French Negative is chiefly my [David Schaeferâ€™s] project. A lot of people have been involved in it, most consistently Ellington Peet, but given the bi-coastal nature of my life right now (I go to school in Massachusetts),Â itâ€™s pretty much me and whoever Iâ€™m making music with on X night. Using we/us pronouns these days. French Negative ceased to be completely-just-me-all-the-
The DIY scene in LA has been great to me. I sort of stumbled into it about a week before my bar mitzvah by way of the Echo Curio, which led me to Pehrspace, The Smell, and so on. I startedÂ going to a ton of shows and seeing new bands every other week. If that hadnâ€™t happened, I might not be doing what I am today.
You recently relocated to Massachusetts. What was the transition from LA to the East Coast like for you?
Itâ€™s been very good. I love Western Mass. It has a really rich history of music and literature, and I canâ€™t overstate the symbolic pleasure I derive from living and working in the land of not only theÂ Pixies and Dinosaur Jr., but Emily Dickinson and David Foster Wallace. Thereâ€™s a lot going on in the Western Mass today too, though. If you donâ€™t believe me, look up Mal Devisa, or And The Kids,Â or Chasma, or Daikon Radish, or LuxDeluxe. Actually, just come visit.
What is your process for writing music?
It starts with trying to be as attentive as possible to whatâ€™s going on in my life, and writing down literally everything I think is beautiful, or interesting, or upsets me. Then I look at what Iâ€™ve writtenÂ and sometimes Iâ€™ll throw the stuff that rhymes together, or sit down with my guitar and sing a phrase over and over until I think of what I want to come next. As far as arrangement goes, I usuallyÂ try to let the song take shape in my head until it feels ready to actually attempt playing. When Iâ€™m first playing it, I try to stick as close as I can to the original idea of it I had in my head, but once IÂ have that down, I get less precious about it and start shifting things around or throwing in new elements.
Who are some of your musical influences?
Recently, Iâ€™ve been listening to a lot of Sufjan Stevens, Red House Painters, Hop Along,Â and Arthur Russell. Sufjan is a big one for me. I like his ambition. Iâ€™m also really influenced by books, too. As far as that goes, Iâ€™ve been reading some George Saunders, Italo Calvino, and LudwigÂ Wittgenstein lately.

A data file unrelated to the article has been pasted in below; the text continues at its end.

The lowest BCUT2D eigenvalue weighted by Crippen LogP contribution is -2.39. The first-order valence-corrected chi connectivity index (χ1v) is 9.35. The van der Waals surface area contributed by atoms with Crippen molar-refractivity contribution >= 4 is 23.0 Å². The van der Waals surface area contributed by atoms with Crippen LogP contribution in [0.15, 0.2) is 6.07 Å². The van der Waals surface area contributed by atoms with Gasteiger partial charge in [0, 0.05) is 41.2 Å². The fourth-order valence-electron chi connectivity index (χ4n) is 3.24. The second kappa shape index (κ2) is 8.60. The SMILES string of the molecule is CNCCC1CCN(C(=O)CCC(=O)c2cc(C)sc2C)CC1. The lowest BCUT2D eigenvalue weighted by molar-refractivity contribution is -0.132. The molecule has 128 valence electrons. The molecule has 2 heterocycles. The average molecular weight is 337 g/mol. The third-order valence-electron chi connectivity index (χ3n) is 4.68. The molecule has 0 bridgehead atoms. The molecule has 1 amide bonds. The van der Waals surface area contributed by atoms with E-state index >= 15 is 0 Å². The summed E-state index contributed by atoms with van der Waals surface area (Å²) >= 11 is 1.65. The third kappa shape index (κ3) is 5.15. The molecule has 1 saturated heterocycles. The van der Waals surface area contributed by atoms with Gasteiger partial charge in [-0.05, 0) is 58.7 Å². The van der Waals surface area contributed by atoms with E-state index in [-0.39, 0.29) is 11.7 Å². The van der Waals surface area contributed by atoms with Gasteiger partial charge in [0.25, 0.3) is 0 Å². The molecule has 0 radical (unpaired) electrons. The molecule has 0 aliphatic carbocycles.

You recently premiered a new song, â€œHell,â€ on Stereogum, which takes an interesting perspective on what exactly hell is. Can you tell us about the concept of hell as you described it in theÂ song?
Well, one of the things I was thinking about a lot while I was writing Sublimate Or Die was how whenever I get a migraine, my mind gets flooded with some pretty absurdly pessimistic thoughtsÂ (e.g. life is too long, I hate my friends, everything is awful all the time.) The kind of hell I was trying to talk about is one that consists of just thinking stuff like that, whether or not itâ€™s true.
Youâ€™re premiering a new song on the KSPC blog nowâ€”tell us about it!
This song is called â€œIâ€™m Tired.â€ Itâ€™s about running into someone at a party and privately freaking out about it. This song is interesting to me, because I wrote it a long time ago, and itâ€™s a lot moreÂ vitriolic/ less self-implicating than anything I would write today. Itâ€™s from what I would call the â€œMean Teenâ€ epoch of David Schaefer songwriting. I still like it though, because I think itâ€™s a great timeÂ capsule of where I was in my life when I wrote it, and also has a sweet-ass guitar solo.
What should we look forward to in 2016 from French Negative?
2016 is going to be a very big year for French Negative, or so the encouraging post-it note above my desk says. Weâ€™re releasing the rest of our debut, Sublimate Or Die very soon. Iâ€™ve also beenÂ recording over Ellingtonâ€™s drums here in Mass with a rad engineer named Justin Pizzoferrato (who has worked on records by such classic Western Mass artists as Dino Jr. and Speedy Ortiz) andÂ some of those songs will be coming out not too long after the album. We have a few shows coming up on the East Coast, some of which are on our Facebook already, and weâ€™ll be announcingÂ some California shows for this summer soon.
French Negative can be found onÂ Facebook,Â Bandcamp, andÂ Soundcloud.